# Math Help - Question

1. ## Question

I have uploaded a question, that I have encountered million times, however I still have problem understanding a point in it.

It says ''If we insist |x-2|<delta then 1<x<3 and so |x+2|<5''

The assumption that |x-2|<1 means we choose delta=1. Right?
So therefore at the and we get that

|x^2-4|=|x+2||x-2|<5|x-2|<5delta=epsilon and we get from here that delta=epsilon/5 and therefore they said delta=min{1,epsilon/5}

Now the thing that I have trouble understanding is, when we assume that |x+2|<5, we already chose delta to be one, didn't we? So how come we can say that
5|x-2|<5delta , delta is one in this case no?Why do we still write delta? What am I not getting here?

It's like saying lets assume delta=1, then we get |x+2|<5, and then when we go back to the inequality and we say the inequality smaller then 5delta, as if delta is equal to 1 and another number at the same time. I hope I was clear enough to explain the point that I didn't get.

And the other thing that I didn't understand why do we chose the minimum between 1 and epsilon/5? (Maybe I will understand this part if I get the first part..)

Thank you!

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3. ## Re: Question

Originally Posted by davidciprut
I have uploaded a question, that I have encountered million times, however I still have problem understanding a point in it.

It says ''If we insist |x-2|<delta then 1<x<3 and so |x+2|<5''

The assumption that |x-2|<1 means we choose delta=1. Right?
So therefore at the and we get that

|x^2-4|=|x+2||x-2|<5|x-2|<5delta=epsilon and we get from here that delta=epsilon/5 and therefore they said delta=min{1,epsilon/5}

Now the thing that I have trouble understanding is, when we assume that |x+2|<5, we already chose delta to be one, didn't we?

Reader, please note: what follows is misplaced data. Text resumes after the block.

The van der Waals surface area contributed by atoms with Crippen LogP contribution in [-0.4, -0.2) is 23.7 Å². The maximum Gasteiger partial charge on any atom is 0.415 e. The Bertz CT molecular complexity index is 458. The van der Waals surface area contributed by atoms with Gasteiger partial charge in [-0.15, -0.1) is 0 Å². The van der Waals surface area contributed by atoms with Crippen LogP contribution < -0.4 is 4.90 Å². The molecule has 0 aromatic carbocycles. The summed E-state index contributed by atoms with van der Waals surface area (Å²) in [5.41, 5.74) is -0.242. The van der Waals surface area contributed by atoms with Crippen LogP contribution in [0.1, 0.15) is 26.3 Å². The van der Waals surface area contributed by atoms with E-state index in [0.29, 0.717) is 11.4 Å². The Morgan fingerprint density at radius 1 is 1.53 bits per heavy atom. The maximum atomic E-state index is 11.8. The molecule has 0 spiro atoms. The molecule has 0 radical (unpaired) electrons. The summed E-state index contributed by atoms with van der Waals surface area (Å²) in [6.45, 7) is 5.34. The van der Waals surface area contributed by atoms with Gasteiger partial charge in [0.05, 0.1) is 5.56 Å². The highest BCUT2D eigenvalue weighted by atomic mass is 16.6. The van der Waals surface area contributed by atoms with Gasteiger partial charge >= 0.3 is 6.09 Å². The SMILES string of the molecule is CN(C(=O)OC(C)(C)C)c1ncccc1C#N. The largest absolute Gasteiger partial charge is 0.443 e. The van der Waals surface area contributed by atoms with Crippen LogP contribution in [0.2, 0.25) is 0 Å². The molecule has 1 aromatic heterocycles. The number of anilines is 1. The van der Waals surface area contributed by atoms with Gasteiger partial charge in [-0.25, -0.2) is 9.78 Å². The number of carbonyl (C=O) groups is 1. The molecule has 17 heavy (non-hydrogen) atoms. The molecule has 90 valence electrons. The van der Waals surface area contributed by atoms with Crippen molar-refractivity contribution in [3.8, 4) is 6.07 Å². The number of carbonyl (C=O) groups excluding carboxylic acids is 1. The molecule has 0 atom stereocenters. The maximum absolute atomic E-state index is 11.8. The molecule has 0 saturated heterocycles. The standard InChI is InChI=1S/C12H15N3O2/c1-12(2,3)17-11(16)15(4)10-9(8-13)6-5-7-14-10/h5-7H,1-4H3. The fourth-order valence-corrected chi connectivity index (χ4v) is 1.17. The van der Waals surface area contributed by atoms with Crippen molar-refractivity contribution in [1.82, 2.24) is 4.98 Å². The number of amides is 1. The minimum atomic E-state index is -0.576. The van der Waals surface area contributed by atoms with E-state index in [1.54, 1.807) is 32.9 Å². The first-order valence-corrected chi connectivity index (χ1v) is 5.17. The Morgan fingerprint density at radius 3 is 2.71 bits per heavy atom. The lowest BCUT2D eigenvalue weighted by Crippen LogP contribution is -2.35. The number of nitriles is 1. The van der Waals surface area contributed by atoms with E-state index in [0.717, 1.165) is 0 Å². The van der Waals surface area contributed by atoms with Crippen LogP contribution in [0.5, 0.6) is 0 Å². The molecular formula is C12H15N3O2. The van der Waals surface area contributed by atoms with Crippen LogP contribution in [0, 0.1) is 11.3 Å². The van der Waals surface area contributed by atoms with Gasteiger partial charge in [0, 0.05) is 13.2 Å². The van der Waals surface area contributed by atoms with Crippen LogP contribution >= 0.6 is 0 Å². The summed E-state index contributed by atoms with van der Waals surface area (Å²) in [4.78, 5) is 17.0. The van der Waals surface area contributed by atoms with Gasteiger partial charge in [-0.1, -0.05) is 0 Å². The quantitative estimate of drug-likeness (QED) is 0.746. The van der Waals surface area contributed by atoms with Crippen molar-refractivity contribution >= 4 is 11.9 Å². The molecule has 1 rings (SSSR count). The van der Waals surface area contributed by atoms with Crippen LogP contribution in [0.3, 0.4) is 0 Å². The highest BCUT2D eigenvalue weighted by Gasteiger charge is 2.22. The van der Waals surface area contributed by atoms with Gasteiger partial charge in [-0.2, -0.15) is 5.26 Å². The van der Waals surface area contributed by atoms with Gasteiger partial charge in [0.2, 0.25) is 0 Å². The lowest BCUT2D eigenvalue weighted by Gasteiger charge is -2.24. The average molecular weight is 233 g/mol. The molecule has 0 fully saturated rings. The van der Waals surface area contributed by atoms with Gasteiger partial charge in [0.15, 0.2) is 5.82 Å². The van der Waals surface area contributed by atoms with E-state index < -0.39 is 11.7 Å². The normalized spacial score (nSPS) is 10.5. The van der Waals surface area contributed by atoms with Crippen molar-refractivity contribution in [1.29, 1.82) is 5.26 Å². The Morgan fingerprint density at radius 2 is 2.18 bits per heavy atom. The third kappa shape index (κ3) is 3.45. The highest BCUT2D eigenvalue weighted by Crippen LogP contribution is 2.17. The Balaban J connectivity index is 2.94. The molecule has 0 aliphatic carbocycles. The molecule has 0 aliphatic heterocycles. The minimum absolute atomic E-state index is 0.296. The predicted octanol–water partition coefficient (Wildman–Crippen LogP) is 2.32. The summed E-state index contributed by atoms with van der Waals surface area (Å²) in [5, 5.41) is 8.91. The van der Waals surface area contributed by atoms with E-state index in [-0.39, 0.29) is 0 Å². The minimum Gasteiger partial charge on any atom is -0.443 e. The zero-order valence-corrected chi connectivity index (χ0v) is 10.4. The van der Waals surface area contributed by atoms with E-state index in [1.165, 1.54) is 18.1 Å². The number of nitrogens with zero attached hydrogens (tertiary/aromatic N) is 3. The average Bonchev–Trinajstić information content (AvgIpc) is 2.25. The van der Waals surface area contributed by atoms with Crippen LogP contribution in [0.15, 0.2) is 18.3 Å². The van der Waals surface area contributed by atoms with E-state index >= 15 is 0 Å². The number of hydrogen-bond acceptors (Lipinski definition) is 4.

No. Of course, |x- 2|< delta is the same as -delta< x- 2< delta, 2- delta< x< 2+ delta so that if delta= 1 those will be true. But then it will be true for any smaller value of delta as well. This is saying delta is less than or equal to 1.

So how come we can say that
5|x-2|<5delta , delta is one in this case no?Why do we still write delta? What am I not getting here?

It's like saying lets assume delta=1, then we get |x+2|<5
No, it's like saying delta is less than or equal to 1. We still have not said exactly what delta is.

, and then when we go back to the inequality and we say the inequality smaller then 5delta, as if delta is equal to 1 and another number at the same time. I hope I was clear enough to explain the point that I didn't get.

And the other thing that I didn't understand why do we chose the minimum between 1 and epsilon/5? (Maybe I will understand this part if I get the first part..)

Thank you!
We started by asserting that delta was less than or equal to 1. We then derived that, to satisfy the inequalities needed (for continuity?) we must also have x< epsilon/5. Since the second inequality follow from the first, they must both be true. Because of the transitive property of inequality (if a< b and b< c then a < c) if x is less than the smaller of the two, it is smaller than both.

4. ## Re: Question

Originally Posted by davidciprut
It says ''If we insist |x-2|<delta then 1<x<3 and so |x+2|<5''
The assumption that |x-2|<1 means we choose delta=1. Right?
So therefore at the and we get that
|x^2-4|=|x+2||x-2|<5|x-2|<5delta=epsilon and we get from here that delta=epsilon/5 and therefore they said delta=min{1,epsilon/5}

Now the thing that I have trouble understanding is, when we assume that |x+2|<5, we already chose delta to be one, didn't we? So how come we can say that
5|x-2|<5delta , delta is one in this case no?Why do we still write delta? What am I not getting here?

It's like saying lets assume delta=1, then we get |x+2|<5, and then when we go back to the inequality and we say the inequality smaller then 5delta, as if delta is equal to 1 and another number at the same time. I hope I was clear enough to explain the point that I didn't get.
We must deal with
That factors as

We have control over the second factor so we use it to bound the first factor. The use of 1 is purely for convince. In fact you could use any positive number.

Originally Posted by davidciprut
And the other thing that I didn't understand why do we chose the minimum between 1 and epsilon/5? (Maybe I will understand this part if I get the first part..)
Because it may be the case that